Youth Officer

Youth Justice

Youth Justice NSW is part of the Child Protection and Permanency, District and Youth Justice Division under the Department of Communities and Justice. Youth Justice supervises and provides custodial and community-based services for young people, encouraging them to make positive changes to their behaviour and build their skills to reduce their risk of reoffending.

Youth Officers work as part of a multidisciplinary team made up of Caseworkers, Psychologists and Centre Management Team members across Youth Justice centres in Grafton, Wagga Wagga, Dubbo, Sydney and Gosford.

Youth Officers supervise young people in custody and ensure their needs are met on a daily basis by practicing pro-social modelling and motivating young people to participate in day to day activities, while maintaining the safety and security of the centre. The activities include educational, vocational, recreational and therapeutic programs which are guided by individual case plans.

Working either a 24/7 rotating shift roster (Monday to Sunday) or as a day worker from Monday to Friday, the operating environment requires Youth Officers to be proactive in managing and accessing risks, and responding to challenging behaviours to maintain a safe workplace.

"Provide programs, activities and routines to young people re-entering society."

A person in a blue uniform walking down a corridor with heavy metal doors on either side.

Working as a Youth Officer

  • Supervise young people to ensure physical and psychological wellbeing is maintained
  • Maintain safety, good order and security by being proactive and making risk based decisions
  • Encourage participation of young people in case plan goals, programs and activities
  • Ensure young people are treated fairly and with dignity
  • De-escalate situations, negotiate and provide support to young people
  • Prepare and maintain a range of operational and case management records and reports
  • Developing productive work relationships with colleagues and stakeholders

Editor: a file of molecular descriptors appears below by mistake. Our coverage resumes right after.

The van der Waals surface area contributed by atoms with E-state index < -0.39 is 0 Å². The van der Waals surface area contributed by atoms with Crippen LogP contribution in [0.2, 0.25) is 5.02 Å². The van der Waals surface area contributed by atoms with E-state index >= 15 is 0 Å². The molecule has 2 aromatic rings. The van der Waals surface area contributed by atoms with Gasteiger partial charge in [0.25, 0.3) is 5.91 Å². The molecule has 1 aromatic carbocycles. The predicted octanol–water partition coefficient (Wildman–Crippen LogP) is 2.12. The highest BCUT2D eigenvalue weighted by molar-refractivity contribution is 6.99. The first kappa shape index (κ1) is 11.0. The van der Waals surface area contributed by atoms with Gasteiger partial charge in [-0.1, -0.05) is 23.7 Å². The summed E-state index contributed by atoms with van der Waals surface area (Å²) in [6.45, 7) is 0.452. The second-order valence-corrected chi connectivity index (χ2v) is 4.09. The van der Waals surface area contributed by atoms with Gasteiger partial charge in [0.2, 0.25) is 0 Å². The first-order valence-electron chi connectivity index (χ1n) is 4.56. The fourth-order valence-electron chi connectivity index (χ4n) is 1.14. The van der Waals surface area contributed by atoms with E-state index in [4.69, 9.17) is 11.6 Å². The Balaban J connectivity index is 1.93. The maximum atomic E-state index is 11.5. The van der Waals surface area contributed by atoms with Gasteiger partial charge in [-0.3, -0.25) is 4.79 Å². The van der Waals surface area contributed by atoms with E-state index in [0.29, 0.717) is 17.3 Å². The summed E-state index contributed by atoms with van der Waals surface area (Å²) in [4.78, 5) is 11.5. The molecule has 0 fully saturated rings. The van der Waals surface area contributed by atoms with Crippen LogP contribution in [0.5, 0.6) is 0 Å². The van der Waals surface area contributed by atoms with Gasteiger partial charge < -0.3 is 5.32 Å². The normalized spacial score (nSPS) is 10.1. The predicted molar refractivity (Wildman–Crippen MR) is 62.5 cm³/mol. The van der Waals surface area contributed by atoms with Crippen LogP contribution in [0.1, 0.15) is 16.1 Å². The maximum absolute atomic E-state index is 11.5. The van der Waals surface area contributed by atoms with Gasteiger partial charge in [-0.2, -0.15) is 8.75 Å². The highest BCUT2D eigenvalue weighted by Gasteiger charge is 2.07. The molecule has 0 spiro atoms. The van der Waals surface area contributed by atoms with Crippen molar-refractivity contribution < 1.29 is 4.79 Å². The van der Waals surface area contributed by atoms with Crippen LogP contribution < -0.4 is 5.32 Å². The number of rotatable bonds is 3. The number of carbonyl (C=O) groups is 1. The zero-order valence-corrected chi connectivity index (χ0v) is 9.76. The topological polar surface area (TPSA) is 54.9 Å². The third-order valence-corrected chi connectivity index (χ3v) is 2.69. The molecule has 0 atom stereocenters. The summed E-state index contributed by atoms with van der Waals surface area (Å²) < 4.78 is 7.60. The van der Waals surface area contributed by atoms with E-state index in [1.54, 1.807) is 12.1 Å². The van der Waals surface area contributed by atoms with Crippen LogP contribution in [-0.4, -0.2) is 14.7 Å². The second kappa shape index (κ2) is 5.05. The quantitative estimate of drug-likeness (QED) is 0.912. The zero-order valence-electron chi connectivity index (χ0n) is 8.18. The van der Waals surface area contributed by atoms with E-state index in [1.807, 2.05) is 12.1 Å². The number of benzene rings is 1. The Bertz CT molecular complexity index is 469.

• Supervise young people on medical, court or casework visitations
  • Deal with a diverse range of challenging behaviours
  • Demonstrate and encourage pro-social behaviour to maintain a safe and secure environment
  • Ensure strategies and actions are recorded accurately.

Aboriginal and Torres Strait Islanders People

Youth Justice provides services to various communities across the state, making it important to have a diverse and inclusive workforce that contributes to safer outcomes for our communities.

Aboriginal and Torres Strait Islander people make a significant impact to the organisation by improving the way we interact with Indigenous communities and help inform and shape cross-cultural services.

Key skills

  • Display resilience and courage by staying calm in challenging situations
  • Act with Integrity by behaving in an honest, ethical and professional way
  • Communicate effectively through listening, speaking and writing
  • Think and solve problems by identifying issues and finding appropriate solutions
  • General knowledge of computers, office software and communication equipment.

Role requirements

  • Possession of ‘Apply First Aid Certificate’ (HLTAID003)
  • Possession of a minimum Provisional 2 NSW Driver’s licence.
  • Possession of a MR Driver’s licence for Metropolitan (Court Logistics) Youth Officer roles
  • Current NSW Working With Children Check Clearance
  • Knowledge of and Respect for Aboriginal and Torres Strait Islander Cultures
  • Required to undertake work as a “Shift Worker” working over 24 hours on a rostered basis including week-end and Public Holidays or as a “Day Worker” working a 38 hour week from Monday to Friday inclusive.

Pre-employment checks

  • NSW Working With Children Check Clearance
  • Reference checks (minimum of 2 referees)
  • Conduct and performance checks (for existing public service employees).
  • Medical assessment.
Last updated:

29 Nov 2022

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We acknowledge Aboriginal people as the First Nations Peoples of NSW and pay our respects to Elders past, present, and future. 

Informed by lessons of the past, Department of Communities and Justice is improving how we work with Aboriginal people and communities. We listen and learn from the knowledge, strength and resilience of Stolen Generations Survivors, Aboriginal Elders and Aboriginal communities.

You can access our apology to the Stolen Generations.

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